Distance Education and Technology Infrastructure: Strategies and Opportunities
Distance education provides a wealth of opportunities and areas for innovation, but it also presents unique challenges for implementation and eventual success. To mitigate these challenges, this chapter will present four critical components—systems, objectives, evaluation, and personnel—that combine into one to create a technology infrastructure that can support distance delivery. Through this chapter, e-learning leaders will gain the knowledge to not only identify key features of tools used for distance delivery, but also understand and appreciate the correlation between a holistic infrastructure approach and quality distance delivery. The absence of one of these critical components will likely result in an unsuccessful technology integration. To aid in the explanation of these critical components, the chapter will focus on three main distance education delivery forms—webinars, classroom captures, and e-learning modules. The chapter will provide an overview of the types of questions and elements that should go into consideration of any distance education tool, and will aid in the effective assessment and evaluation of these tools, as well as personnel considerations that should be taken into account.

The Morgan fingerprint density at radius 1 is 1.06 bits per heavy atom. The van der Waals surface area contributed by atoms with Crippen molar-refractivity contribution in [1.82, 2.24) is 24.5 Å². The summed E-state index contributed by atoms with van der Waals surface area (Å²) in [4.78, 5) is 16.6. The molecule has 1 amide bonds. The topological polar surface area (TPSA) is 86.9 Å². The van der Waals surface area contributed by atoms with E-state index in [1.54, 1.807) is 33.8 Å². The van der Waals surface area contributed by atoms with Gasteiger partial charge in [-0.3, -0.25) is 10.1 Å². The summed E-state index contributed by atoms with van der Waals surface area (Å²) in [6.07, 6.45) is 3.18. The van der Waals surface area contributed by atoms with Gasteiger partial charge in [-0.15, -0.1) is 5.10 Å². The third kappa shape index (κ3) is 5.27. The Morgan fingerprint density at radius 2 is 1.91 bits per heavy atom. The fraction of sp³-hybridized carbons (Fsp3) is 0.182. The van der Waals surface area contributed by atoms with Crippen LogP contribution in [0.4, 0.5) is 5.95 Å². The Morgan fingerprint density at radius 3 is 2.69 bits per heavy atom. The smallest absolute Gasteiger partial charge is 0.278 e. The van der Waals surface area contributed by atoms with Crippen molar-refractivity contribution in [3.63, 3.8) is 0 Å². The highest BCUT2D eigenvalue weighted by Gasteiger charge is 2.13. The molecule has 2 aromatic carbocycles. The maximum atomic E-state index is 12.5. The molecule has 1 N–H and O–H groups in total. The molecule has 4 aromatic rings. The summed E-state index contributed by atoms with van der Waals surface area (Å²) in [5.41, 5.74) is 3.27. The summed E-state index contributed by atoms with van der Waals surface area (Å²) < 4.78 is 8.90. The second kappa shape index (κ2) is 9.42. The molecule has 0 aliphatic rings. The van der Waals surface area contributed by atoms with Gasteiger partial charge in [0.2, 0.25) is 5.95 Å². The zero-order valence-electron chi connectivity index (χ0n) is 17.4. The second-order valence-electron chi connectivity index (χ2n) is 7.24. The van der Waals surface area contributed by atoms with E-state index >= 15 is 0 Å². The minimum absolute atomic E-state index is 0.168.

KeywordsTechnology infrastructure Web conferencing Webinars e-Learning modules Instructional design Distance education Evaluation Classroom capture Interaction
- National Center for Education Studies. (2016). Digest of Education Statistics, 2014 (NCES 2016-006). Retrieved from http://nces.ed.gov/fastfacts/display.asp?id=80.
- Balch, O. (2014, April 13). Four mobile-based tools that can bring education to millions. The Guardian. Retrieved from http://www.theguardian.com/sustainable-business/2014/aug/20/mobile-phones-smartphone-education-teaching.
- Bosch, A., Hartenberger Toby, L., & Alkhomsi, A. R. (2015). In a world of explofing possibilities in distance learning, don’t forget about the light bulb. The Quarterly Review of Distance Education, 16(2), 129–138.Google Scholar
- Paul, J.A & Cochran, J.D. (2013). Key interactions for online programs between faculty, students, technologies, and educational institutions: A holistic framework. The Quarterly Review of Distance Education, 14(1), 49–62.Google Scholar
- Preset, A., & Andrews, W. (2015, December 28). Magic quadrant for web conferencing. Retrieved from http://www.gartner.com/document/3181419?ref=lib.
- Simonson, M., Smaldino, S., & Zvacek, S. (Eds.). (2015). Teaching and learning at a distance: Foundations of distance education (6th ed.). Charlotte, NC: Information Age.Google Scholar